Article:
If your organisation, like many others, is putting more and more data into the cloud, you will already know that it’s probably making your security team have kittens. Greater amounts of data being transported in real-time – not to mention the vastly increased number of mobile devices and attack vectors – means the chances for catastrophe have proliferated.
A new study from data protection provider Virtru has looked at the steps for taking a ‘data-centric’ approach to data protection and privacy. The report, conducted by Forrester Research and which polled more than 200 director, VP and C-suite employees across security, risk and IT, argues organisations’ current IT priorities are conflicting – and that data protection is not high on the list.
Almost half (46%) of those polled said that they were adopting a data-centric approach to data protection – defined in the report as “abandoning traditional perimeter-based security strategies and focusing on securing the data… on peripheral systems, devices, [and] networks” – because they were putting more and more business data into the cloud. The same number said they were particularly concerned around protecting data from cybercriminals, as well as insider theft and abuse.
When it came to the primary capabilities organisations needed to execute data-centric protection, 85% of respondents said enforcing access control was either critical or very important. Encrypting data stored in cloud drives (79%), as well as encrypting data in motion and at rest within the enterprise (79%), were also highly cited.
The key issue in putting this important approach across is prioritisation. For those polled, the key aim this year is to deliver IT projects more quickly (45%). 41% said a major aim was to better comply with privacy regulations, while shifting resources to improve the customer experience (37%) and increasing the business’ role in defining the priorities of IT investments (35%) were also cited.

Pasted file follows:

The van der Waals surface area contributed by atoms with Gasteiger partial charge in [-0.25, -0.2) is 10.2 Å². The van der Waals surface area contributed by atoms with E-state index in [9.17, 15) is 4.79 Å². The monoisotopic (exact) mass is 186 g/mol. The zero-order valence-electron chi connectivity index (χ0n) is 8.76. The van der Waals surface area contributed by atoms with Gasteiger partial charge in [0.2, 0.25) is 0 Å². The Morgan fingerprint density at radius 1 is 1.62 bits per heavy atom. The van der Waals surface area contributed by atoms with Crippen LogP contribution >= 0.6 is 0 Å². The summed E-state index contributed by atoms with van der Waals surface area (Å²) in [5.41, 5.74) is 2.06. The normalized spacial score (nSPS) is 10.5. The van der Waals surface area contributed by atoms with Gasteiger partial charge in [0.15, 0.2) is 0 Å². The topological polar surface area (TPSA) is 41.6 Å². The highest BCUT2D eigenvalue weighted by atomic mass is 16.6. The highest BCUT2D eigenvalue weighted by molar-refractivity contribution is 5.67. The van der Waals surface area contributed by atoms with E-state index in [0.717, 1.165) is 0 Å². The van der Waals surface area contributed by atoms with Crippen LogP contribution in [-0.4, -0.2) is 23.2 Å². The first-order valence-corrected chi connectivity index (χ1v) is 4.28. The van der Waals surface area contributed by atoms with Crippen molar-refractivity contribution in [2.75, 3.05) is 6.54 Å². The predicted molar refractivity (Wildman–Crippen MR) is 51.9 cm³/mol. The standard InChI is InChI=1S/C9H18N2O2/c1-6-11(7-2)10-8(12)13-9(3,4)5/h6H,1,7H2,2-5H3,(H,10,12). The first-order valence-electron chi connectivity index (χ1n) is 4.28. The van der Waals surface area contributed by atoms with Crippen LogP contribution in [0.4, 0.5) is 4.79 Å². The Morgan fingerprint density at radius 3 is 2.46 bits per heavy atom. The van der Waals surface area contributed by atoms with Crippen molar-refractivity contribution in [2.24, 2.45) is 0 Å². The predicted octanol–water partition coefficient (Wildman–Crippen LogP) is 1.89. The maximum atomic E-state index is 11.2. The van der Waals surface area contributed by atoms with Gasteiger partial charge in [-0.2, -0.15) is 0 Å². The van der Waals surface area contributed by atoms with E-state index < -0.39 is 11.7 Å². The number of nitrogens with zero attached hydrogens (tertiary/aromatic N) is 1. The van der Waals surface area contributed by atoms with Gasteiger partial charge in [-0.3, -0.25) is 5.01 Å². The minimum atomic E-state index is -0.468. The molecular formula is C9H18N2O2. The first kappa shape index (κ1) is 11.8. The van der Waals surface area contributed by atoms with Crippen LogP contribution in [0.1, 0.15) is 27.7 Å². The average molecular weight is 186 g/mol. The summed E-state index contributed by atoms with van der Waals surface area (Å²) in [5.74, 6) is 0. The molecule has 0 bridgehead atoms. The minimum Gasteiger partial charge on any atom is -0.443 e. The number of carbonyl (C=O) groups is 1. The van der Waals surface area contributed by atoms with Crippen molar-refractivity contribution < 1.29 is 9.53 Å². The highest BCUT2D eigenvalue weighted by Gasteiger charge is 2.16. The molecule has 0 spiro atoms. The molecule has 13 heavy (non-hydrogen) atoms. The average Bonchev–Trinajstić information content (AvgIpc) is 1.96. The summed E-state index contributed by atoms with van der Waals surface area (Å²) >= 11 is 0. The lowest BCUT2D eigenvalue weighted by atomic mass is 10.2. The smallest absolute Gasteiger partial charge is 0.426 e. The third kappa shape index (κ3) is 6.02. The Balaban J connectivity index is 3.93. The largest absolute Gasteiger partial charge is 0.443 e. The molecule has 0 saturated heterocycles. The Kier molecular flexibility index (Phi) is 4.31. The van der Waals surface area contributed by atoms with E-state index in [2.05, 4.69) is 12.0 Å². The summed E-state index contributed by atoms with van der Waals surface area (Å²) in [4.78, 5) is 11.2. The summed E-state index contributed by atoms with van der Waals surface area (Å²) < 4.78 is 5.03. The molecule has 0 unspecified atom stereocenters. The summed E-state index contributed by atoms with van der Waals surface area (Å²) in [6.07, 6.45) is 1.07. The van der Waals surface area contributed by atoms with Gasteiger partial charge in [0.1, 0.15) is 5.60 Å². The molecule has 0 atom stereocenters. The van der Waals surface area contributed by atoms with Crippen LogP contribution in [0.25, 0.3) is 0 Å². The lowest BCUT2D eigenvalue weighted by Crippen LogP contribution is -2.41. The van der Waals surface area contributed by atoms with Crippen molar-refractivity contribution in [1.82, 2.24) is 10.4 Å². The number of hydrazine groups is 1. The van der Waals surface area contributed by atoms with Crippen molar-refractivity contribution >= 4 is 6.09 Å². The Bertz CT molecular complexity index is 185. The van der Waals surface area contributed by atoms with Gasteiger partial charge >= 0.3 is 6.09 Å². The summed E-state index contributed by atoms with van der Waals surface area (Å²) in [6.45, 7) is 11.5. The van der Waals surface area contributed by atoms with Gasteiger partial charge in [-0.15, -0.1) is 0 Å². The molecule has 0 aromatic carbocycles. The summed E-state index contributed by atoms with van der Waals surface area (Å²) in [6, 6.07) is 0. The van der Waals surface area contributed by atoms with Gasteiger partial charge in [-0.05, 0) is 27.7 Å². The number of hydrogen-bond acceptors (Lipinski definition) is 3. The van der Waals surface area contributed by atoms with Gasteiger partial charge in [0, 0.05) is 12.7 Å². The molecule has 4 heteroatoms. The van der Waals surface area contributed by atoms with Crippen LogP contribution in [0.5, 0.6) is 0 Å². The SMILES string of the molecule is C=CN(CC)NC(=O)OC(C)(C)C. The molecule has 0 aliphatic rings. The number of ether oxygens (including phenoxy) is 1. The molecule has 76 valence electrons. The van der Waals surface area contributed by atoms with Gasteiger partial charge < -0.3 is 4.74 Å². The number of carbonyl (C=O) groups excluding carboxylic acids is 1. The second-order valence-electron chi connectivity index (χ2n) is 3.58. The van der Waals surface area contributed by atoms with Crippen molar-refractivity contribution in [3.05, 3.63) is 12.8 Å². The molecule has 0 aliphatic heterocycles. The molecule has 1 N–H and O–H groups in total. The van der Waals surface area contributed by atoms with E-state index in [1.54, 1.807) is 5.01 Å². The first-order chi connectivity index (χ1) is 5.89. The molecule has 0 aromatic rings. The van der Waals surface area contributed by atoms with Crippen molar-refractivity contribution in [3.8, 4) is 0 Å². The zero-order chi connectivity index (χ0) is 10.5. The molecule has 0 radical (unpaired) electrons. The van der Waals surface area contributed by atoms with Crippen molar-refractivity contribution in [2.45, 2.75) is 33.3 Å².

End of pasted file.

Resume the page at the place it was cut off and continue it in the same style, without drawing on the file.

Naturally, there is an impasse between those who see the need for greater productivity in the organisation and those who see greater security. 39% said they feared data privacy controls would hinder productivity, while a third (34%) said their companies lacked staff with sufficient data privacy expertise. 30% said there was confusion around the differences between data privacy and security.
Yet there are a multitude of benefits to a data-centric protection approach. Almost half (49%) of those polled said the move would improve their organisation’s ability to meet regulatory requirements, while reduction of data theft (47%) and lowered risk of data loss (47%) were also key.
“As IT organisations seek to find ways to deliver on their initiatives more quickly and with a greater focus on regulatory compliance, many struggle to keep these two objectives from conflicting with one another,” the report concluded. “To address these challenges, firms are turning to data-centric data protection solutions, while seeking to overcome challenges with costs, use, and integration that can arise with onboarding new technologies.
“Putting data security and privacy front and centre will help firms realise numerous benefits like improved customer and partner relationships and lower risk of a data incident,” it added. “Failing to properly secure your data puts customer trust, the business’ reputation, and considerable revenues and potential penalties at risk.”
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